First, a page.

Legal parenting arises from the legal assignment of a child to a person. This assignment results in general and specific duties and rights of the person towards the child. It is less comprehensive than family parenting and it is fuzzy in relation to the content of family upbringing. It is characteristic of legal parenting that it only becomes an issue in the family when extreme crises or conflicts irritate the everyday life of the family. Legal parenting is then regulated not in the family, but only within the legal system, between lawyers and in front of the courts. In Germany, the number of legal parents has so far been limited to a maximum of two people. A distinction must be made between this so-called “full parenthood” and “subsidiary parenthood” if individual rights and obligations are assigned to other people, for example in custody and access rights.

In addition to the parents, a child can also have close relationships with other people. Vaskovics suggests calling them "social-family relationships" in these cases.15 Such personal relationships are semantically and structurally similar in many ways to family parenting. However, such relationships with relatives, friends, acquaintances, neighbors or professional educators are less structural than semantic. Compared to familial parenting, they are less exclusive and close, less continuous and permanent, less comprehensive. To a large extent, they are arbitrary, selective, informal and ambiguous in terms of normative obligations and services.16

Multiple parenthood arises from the disintegration of biological, familial and legal parenthood, on the one hand through decoupling from one another, on the other hand through the splitting of the respective parenthood. Multiple parenting is historically not a new phenomenon. Today, however, it should be lived more openly and naturally, and thus more visible and more frequently. The empirical observations on multiple parenting are limited to social parenting. They only provide imprecise information about the actual spread of familial and legal parenting and only allow conclusions to be drawn about biological parenting. In Germany, the microcensus in particular provides empirical information about parents and children.It contains an extensive catalog of characteristics for over 800,000 minors and adults, making it the largest representative sample of the population in Europe. It is carried out every year. Data on same-sex couples and children living with them have also been available since 1996. Since 2006, the microcensus has also provided information about registered partnerships with children.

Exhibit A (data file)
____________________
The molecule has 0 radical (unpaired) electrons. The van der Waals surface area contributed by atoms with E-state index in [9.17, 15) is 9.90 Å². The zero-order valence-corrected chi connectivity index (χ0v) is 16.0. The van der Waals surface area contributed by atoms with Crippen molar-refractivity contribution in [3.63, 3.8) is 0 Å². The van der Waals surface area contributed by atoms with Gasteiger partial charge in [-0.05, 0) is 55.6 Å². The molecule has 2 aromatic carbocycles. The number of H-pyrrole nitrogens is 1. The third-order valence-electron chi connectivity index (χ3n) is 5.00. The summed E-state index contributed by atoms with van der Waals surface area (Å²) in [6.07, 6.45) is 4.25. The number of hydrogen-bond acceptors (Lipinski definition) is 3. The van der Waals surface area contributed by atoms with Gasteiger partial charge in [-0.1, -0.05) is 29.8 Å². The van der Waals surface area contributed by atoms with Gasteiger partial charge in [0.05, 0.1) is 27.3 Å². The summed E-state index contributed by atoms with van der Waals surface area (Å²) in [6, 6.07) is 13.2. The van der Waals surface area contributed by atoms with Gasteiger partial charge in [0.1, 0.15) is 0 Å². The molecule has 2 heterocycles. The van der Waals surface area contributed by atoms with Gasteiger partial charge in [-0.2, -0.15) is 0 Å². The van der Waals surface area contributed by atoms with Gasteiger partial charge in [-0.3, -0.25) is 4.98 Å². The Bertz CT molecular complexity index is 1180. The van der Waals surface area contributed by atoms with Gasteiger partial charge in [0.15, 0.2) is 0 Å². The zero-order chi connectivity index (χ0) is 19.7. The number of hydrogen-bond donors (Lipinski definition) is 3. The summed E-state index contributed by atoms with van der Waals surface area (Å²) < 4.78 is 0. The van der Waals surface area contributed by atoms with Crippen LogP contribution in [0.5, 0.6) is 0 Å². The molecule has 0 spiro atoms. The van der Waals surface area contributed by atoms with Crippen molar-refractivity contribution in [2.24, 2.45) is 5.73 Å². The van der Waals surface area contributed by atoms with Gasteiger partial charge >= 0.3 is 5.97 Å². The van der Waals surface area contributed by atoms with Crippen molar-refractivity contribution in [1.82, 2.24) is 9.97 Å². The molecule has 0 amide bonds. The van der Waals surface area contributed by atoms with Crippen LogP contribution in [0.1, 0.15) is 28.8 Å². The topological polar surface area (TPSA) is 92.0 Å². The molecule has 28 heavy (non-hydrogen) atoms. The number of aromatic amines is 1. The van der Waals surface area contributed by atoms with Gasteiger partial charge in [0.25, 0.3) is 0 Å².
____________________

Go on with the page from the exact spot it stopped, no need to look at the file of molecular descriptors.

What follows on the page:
First we consider the parents who live with underage children. In 2017, around 2.9 million parents lived in Baden-Württemberg (see table). Of these, 92% lived in a different-sex couple community, around 0.1% lived in a same-sex couple community. Another 8% lived alone with their children. In most cases, it is likely to be a matter of familial parenting, the number of which would have to be supplemented by parents who live separately from their underage children and who nevertheless actually exercise parenthood. Regarding the possible legal status of cohabiting parents: 91% of parents are married, a further 7% are single and 2% are married separately, divorced or widowed. Most of the married cohabiting parents are also likely to have legal parenting. However, this should not apply to this extent to those parents who are not married and form a couple. This is also indicated by the following observation: If two parents live together, this does not always mean that the children living with them are also their children. Stepfamilies can arise as a result of separation, divorce, but also death and remarriage. They are families in which children from previous partnerships live in the current household. In this household, children only live with one partner in addition to possible common children. The share of children who are not together is 1% for married parents, 18% for single parents and 51% for separated, divorced or widowed parents. It can be assumed that parents who are not married together are the most likely to diverge between family and legal parenting.